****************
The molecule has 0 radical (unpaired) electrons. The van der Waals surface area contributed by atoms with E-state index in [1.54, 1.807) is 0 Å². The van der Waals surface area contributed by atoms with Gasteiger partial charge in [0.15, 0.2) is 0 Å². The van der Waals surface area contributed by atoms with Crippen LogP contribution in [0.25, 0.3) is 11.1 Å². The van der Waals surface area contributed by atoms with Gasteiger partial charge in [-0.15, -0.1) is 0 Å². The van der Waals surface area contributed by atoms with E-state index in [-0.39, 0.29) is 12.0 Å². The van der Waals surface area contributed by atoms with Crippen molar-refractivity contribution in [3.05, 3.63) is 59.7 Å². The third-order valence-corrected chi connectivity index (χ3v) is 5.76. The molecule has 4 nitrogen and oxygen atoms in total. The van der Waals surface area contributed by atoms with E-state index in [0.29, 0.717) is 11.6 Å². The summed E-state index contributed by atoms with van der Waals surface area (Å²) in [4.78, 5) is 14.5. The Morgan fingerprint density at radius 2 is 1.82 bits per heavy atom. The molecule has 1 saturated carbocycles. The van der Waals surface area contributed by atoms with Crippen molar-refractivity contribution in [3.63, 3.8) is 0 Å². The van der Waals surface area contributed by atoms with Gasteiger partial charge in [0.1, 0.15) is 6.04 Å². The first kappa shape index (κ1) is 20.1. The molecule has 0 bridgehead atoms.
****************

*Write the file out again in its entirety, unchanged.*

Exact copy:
The molecule has 0 radical (unpaired) electrons. The van der Waals surface area contributed by atoms with E-state index in [1.54, 1.807) is 0 Å². The van der Waals surface area contributed by atoms with Gasteiger partial charge in [0.15, 0.2) is 0 Å². The van der Waals surface area contributed by atoms with Crippen LogP contribution in [0.25, 0.3) is 11.1 Å². The van der Waals surface area contributed by atoms with Gasteiger partial charge in [-0.15, -0.1) is 0 Å². The van der Waals surface area contributed by atoms with E-state index in [-0.39, 0.29) is 12.0 Å². The van der Waals surface area contributed by atoms with Crippen molar-refractivity contribution in [3.05, 3.63) is 59.7 Å². The third-order valence-corrected chi connectivity index (χ3v) is 5.76. The molecule has 4 nitrogen and oxygen atoms in total. The van der Waals surface area contributed by atoms with E-state index in [0.29, 0.717) is 11.6 Å². The summed E-state index contributed by atoms with van der Waals surface area (Å²) in [4.78, 5) is 14.5. The Morgan fingerprint density at radius 2 is 1.82 bits per heavy atom. The molecule has 1 saturated carbocycles. The van der Waals surface area contributed by atoms with Crippen molar-refractivity contribution in [3.63, 3.8) is 0 Å². The van der Waals surface area contributed by atoms with Gasteiger partial charge in [0.1, 0.15) is 6.04 Å². The first kappa shape index (κ1) is 20.1. The molecule has 0 bridgehead atoms.